As of the end of the first quarter, more than 3.4 million mortgages had been refinanced through the Home Affordable Refinance Program (HARP), the Federal Housing Finance Agency (FHFA) reports.
The program, which was launched in 2009 and is slated to sunset on Dec. 31, allows borrowers who are current on their mortgage payments – but have little or no equity in their homes – to take advantage of low interest rates and other refinancing benefits.
Roughly 19,000 homeowners refinanced their mortgages through HARP during the first quarter. Of these borrowers, about 22% had loan-to-value ratios greater than 105%.
In the first quarter, about 25% of HARP refinances were for 15- and 20-year mortgages, which build equity faster than traditional 30-year mortgages.
Although it is by no means a flop, participation in the program didn’t quite live up to the federal government’s expectations – in part because the economy improved and home values increased. Still, the FHFA is continuing to promote the program in the hopes of reaching some 325,000 U.S. borrowers who are still eligible and who have a financial incentive to refinance.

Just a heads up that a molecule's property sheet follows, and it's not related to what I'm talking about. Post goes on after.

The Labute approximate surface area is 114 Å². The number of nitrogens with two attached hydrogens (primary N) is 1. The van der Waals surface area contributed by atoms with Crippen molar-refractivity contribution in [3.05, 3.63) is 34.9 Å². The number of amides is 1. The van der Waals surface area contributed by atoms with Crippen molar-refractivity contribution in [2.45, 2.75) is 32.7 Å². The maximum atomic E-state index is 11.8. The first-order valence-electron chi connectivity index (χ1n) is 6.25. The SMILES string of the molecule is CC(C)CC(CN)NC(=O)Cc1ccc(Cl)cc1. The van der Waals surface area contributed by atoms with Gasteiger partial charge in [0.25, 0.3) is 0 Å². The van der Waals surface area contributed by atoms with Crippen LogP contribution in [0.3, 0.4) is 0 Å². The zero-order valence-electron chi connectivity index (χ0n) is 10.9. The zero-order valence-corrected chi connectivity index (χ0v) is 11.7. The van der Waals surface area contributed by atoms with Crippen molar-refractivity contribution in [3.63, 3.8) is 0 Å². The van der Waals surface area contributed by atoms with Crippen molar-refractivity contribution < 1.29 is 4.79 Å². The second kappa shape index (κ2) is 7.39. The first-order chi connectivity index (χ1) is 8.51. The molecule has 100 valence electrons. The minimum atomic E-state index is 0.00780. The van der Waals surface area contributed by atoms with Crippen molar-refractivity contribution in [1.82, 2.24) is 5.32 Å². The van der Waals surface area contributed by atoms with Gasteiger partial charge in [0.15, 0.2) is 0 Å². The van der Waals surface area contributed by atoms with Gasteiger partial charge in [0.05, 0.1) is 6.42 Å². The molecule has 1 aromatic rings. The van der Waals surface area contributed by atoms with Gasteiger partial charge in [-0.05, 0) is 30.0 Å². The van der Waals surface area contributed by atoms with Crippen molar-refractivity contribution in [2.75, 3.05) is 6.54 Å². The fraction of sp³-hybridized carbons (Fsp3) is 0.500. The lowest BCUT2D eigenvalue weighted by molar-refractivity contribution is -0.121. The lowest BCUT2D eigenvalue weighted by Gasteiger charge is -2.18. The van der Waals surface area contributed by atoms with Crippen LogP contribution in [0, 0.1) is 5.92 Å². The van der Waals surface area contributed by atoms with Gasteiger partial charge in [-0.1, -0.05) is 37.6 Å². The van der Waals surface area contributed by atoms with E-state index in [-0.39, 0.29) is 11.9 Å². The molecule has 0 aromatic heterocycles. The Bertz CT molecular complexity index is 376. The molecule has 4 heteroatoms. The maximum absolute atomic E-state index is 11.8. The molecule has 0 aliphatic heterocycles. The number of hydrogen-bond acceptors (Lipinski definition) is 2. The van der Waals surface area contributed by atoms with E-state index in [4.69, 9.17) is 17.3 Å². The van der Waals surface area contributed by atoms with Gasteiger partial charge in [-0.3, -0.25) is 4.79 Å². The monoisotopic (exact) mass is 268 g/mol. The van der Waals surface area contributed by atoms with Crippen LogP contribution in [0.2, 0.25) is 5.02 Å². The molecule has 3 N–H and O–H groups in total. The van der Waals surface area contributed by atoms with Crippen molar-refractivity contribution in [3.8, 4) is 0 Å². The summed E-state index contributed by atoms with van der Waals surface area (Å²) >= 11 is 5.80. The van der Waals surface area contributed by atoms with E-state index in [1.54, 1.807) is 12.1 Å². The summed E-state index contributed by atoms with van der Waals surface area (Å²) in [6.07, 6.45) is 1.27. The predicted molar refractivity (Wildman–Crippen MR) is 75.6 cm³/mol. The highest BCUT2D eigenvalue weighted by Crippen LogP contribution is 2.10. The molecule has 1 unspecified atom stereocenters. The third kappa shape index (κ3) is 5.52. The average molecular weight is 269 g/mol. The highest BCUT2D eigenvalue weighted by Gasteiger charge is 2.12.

These so-called “in-the-money” borrowers meet the basic HARP eligibility requirements; have a remaining balance of $50,000 or more on their mortgages; have a remaining term on their loans of greater than 10 years; and have mortgage interest rates that are at least 1.5% higher than current market rates. These borrowers could save, on average, $2,400 per year by refinancing their mortgages through HARP, the FHFA says in a release.
The FHFA will hold its final HARP outreach webinar on May 24. FHFA officials will be joined by representatives from Freddie Mac, Fannie Mae, the U.S. Department of the Treasury, Quicken Loans and Neighborworks America.
To register for the webinar, click here.